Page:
Researching the immigration controversy

Jan Garrison

Following undocumented immigrants


December 23, 2020

When it came time for Culver Academies senior Jenna (Jinwon) Pae (Yorktown, Indiana) to select a topic for her Honors in Spanish project, she decided on the controversial issue of undocumented immigrants. And she chose it for that reason.

“I felt that at Culver, and in the United States as a whole, there is a lack of understanding about the complexities of the legal immigration process,” she said. This includes the conditions that undocumented immigrants are kept in once they reach the border.

Pae believes the lack of empathy for undocumented immigrants and the lack of understanding about the immigation process itself is “a very dangerous combination.” She is hoping that her work will help ease tensions around the issue.

Her project goal was to “both highlight the realities of the deportation process using videos, documents, and statistics; and humanize the experience by having participants walk through the deportation process from the perspective of an actual undocumented immigrant.”

Pae designed her deportation simulation based on the experience one gets at the Holocaust Museum in Washington, D.C. Each person entering the simulation, which was set up in the Crisp Center for the Visual Arts, received an identification card of an actual immigrant whom Pae had researched. Those people were:

  • Marvin Antonio Gonzalez, 32, a farmer in Verapaz, El Salvador, who left is home in July 2019 because of he “couldn’t take the poverty anymore.” He brought his daughter Joselyn, 8, and hoped to reunite her with her mother in North Carolina.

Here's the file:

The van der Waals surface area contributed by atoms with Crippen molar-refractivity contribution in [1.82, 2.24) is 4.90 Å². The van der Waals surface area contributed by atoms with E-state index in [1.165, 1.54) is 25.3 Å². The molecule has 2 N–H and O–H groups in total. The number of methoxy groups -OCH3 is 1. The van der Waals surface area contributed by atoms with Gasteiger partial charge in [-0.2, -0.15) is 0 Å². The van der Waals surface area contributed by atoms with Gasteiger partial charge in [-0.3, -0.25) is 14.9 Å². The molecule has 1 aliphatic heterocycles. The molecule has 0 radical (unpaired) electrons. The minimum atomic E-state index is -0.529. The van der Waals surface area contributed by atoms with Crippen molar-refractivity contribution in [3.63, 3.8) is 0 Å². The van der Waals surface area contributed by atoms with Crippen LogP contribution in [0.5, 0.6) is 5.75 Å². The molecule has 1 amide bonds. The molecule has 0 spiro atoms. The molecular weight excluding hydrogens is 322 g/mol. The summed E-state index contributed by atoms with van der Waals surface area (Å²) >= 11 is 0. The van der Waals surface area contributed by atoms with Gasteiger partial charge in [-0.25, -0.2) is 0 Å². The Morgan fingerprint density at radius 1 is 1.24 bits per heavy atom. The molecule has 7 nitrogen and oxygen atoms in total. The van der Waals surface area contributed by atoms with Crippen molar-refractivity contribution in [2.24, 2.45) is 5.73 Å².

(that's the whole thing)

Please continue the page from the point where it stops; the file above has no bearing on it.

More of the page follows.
• Fernanda Jacqueline Davila, 2, Tegucigalpa, Honduras, was brought to the United States by her maternal grandmother. She was born to a teenage single mother after her father was killed in a car accident four months before her birth. She was staying with her paternal grandparents. She was separated from her grandmother three days after they turned themselves in to the border patrol.
  • Camilo Dunoyer was 11 months old when his family left Colombia. His family fled to the United States after his father, who was local government finance minister, refused to give city funds to area gangs and cartels. His family received threats and they used a visa to come to the United States. Once it expired, they applied for asylum but were denied. They are being protected by private legislation sponsored by former Rep. Duncan L. Hunter (D-California).
  • Jakelin Caal Maquin, 7, lived in an indigenous community in Raxruha, Gautemala. She came with her father to look for a better life and send money back to the family. Her father asked for a credible fear interview in order to apply for asylum.
  • Roylan Hernandez-Diaz, 43, from Cuba. He has rebelled against the communist regime and spent nine years in prison for attempting to escape from Cuba. He sought asylum in the United States after traveling through Central America to the Mexican border.
  • Roxana Hernandez, 33, a transgender woman from Honduras. She was seeking asylum due to the increased death threats and violence against transgender people in Honduras.

Pae used posters, informational signs, and videos to give each person the experience of what it is like to be deported. When each student finished the process, they discovered what happened to the immigrant on their ID card. Pae also made a video so viewers could follow Davila, the two-year-old from Tegucigalpa, Honduras. To see what happens to each immigrant, watch the video.

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